What this meant was that there was a potentially broad demand for a united Ireland that would have been difficult to resist.
The Republic wanted it. The IRA wanted it. The next and former prime minister, Harold Wilson, wanted it. The Foreign and Commonwealth secretary, Alec Douglas Home, wanted it. And Irish America wanted it.
Patrick Hillery, the Irish foreign minister, met with the new Secretary of State, William Whitelaw, and virtually harangued him into consenting to the Taoiseach Jack Lynch making a speech to say that the British would now deliver a united Ireland; that that was their goal.
And Whitelaw refused, primarily concerned to avoid civil war. He told Hillery that William Craig's Vanguard movement was armed and that he could not risk provoking it.
And that reasoning suggests that even Whitelaw had not thought through a principled, or constitutional, reason why Britain could not expel Northern Ireland from the Union.
If an IRA leader had understood that such pressure was on for a united Ireland, he might have taken heart. He might even have ended the IRA campaign and left it to others to finish the job.
The party that broke that broad front was the SDLP. When Hume, in later years, was boring us with platitudes, what he was saying was that we could still have power-sharing with an Irish dimension and implicit in this was an assurance that that was what most of the people would settle for.
Had he made a soft deal with Molyneaux in the 1980s, he would not have delivered his plan. He would simply have become a de facto unionist with an acknowledged, but impossible, aspiration to be Irish.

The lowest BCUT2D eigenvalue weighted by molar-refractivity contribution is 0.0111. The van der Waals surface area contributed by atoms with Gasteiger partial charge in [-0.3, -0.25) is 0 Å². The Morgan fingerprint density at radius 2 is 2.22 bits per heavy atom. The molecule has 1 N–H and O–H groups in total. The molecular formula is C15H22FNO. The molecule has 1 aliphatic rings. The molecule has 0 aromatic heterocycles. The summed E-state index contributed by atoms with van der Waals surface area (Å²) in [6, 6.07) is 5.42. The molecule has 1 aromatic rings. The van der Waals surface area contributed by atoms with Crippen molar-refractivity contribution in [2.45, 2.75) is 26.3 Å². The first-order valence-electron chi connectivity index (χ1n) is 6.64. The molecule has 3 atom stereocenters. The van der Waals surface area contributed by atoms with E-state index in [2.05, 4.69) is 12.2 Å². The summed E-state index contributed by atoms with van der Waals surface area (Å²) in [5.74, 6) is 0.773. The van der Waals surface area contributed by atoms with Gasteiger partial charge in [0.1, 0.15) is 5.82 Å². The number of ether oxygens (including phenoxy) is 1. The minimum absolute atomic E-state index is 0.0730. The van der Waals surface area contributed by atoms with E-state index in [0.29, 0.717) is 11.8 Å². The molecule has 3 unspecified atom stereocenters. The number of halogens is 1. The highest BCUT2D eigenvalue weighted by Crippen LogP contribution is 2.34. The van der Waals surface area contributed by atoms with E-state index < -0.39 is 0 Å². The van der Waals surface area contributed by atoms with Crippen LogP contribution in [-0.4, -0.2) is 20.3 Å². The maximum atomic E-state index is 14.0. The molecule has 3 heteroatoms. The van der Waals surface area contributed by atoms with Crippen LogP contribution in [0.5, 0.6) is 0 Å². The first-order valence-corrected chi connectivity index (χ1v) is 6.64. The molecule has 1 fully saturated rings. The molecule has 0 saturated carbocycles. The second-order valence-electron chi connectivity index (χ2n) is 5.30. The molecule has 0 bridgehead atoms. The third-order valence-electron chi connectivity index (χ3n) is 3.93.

And he would have been vulnerable to continuing paramilitary campaigns by the IRA and the loyalists. The SDLP would have been wiped out before it had delivered anything.
When Heath was on the verge of introducing direct rule, Alec Douglas Home wrote to him to urge him to set a united Ireland as the goal of policy.
In his letter, he said that the Irish are not like the Scots and the Welsh and will always be a problem inside the Union.
Douglas Home was right. When the Irish saw British soldiers on the street, they did not think of them as "our" soldiers. When those soldiers killed people, Irish people did not think of that as being done on their behalf, for their security, the way a Londoner might regard the shooting of a suspect, even an innocent suspect, by the Metropolitan Police.
The option of turning us into contented West Brits was not there, but neither was there any prospect of winning a majority of nationalists over to supporting the IRA.
There was an internal logic to this situation and Hume understood it and, in the end, it was the force of that logic that drew the IRA into constitutional nationalism, where their brothers and sisters and cousins and all were waiting for them.
That logic was founded on the simple fact that most people who called themselves nationalists in that generation had no wish to face the disruption, violence and cost of a united Ireland.
Future generations may think differently.